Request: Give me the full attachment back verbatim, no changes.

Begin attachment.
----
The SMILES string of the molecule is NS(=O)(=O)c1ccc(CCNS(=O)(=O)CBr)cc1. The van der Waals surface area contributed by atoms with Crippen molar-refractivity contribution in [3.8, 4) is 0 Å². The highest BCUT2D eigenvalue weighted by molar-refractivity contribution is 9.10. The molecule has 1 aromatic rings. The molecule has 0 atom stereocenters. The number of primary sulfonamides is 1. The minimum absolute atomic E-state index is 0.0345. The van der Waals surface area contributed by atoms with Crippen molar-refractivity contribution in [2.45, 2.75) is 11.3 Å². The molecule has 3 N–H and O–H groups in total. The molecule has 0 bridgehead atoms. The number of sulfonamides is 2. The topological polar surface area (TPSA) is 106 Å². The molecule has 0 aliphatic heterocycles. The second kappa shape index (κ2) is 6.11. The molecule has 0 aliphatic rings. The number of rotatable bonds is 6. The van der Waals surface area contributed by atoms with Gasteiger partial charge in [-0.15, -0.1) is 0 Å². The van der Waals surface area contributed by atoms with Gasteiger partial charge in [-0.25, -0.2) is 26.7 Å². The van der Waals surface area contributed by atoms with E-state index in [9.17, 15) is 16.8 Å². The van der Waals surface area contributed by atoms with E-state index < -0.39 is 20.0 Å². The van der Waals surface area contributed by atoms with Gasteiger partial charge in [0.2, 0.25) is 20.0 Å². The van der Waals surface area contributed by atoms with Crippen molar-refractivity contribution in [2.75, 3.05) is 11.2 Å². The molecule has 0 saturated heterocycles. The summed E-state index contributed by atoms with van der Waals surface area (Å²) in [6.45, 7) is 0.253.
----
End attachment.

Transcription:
The SMILES string of the molecule is NS(=O)(=O)c1ccc(CCNS(=O)(=O)CBr)cc1. The van der Waals surface area contributed by atoms with Crippen molar-refractivity contribution in [3.8, 4) is 0 Å². The highest BCUT2D eigenvalue weighted by molar-refractivity contribution is 9.10. The molecule has 1 aromatic rings. The molecule has 0 atom stereocenters. The number of primary sulfonamides is 1. The minimum absolute atomic E-state index is 0.0345. The van der Waals surface area contributed by atoms with Crippen molar-refractivity contribution in [2.45, 2.75) is 11.3 Å². The molecule has 3 N–H and O–H groups in total. The molecule has 0 bridgehead atoms. The number of sulfonamides is 2. The topological polar surface area (TPSA) is 106 Å². The molecule has 0 aliphatic heterocycles. The second kappa shape index (κ2) is 6.11. The molecule has 0 aliphatic rings. The number of rotatable bonds is 6. The van der Waals surface area contributed by atoms with Gasteiger partial charge in [-0.15, -0.1) is 0 Å². The van der Waals surface area contributed by atoms with Gasteiger partial charge in [-0.25, -0.2) is 26.7 Å². The van der Waals surface area contributed by atoms with E-state index in [9.17, 15) is 16.8 Å². The van der Waals surface area contributed by atoms with E-state index < -0.39 is 20.0 Å². The van der Waals surface area contributed by atoms with Gasteiger partial charge in [0.2, 0.25) is 20.0 Å². The van der Waals surface area contributed by atoms with Crippen molar-refractivity contribution in [2.75, 3.05) is 11.2 Å². The molecule has 0 saturated heterocycles. The summed E-state index contributed by atoms with van der Waals surface area (Å²) in [6.45, 7) is 0.253.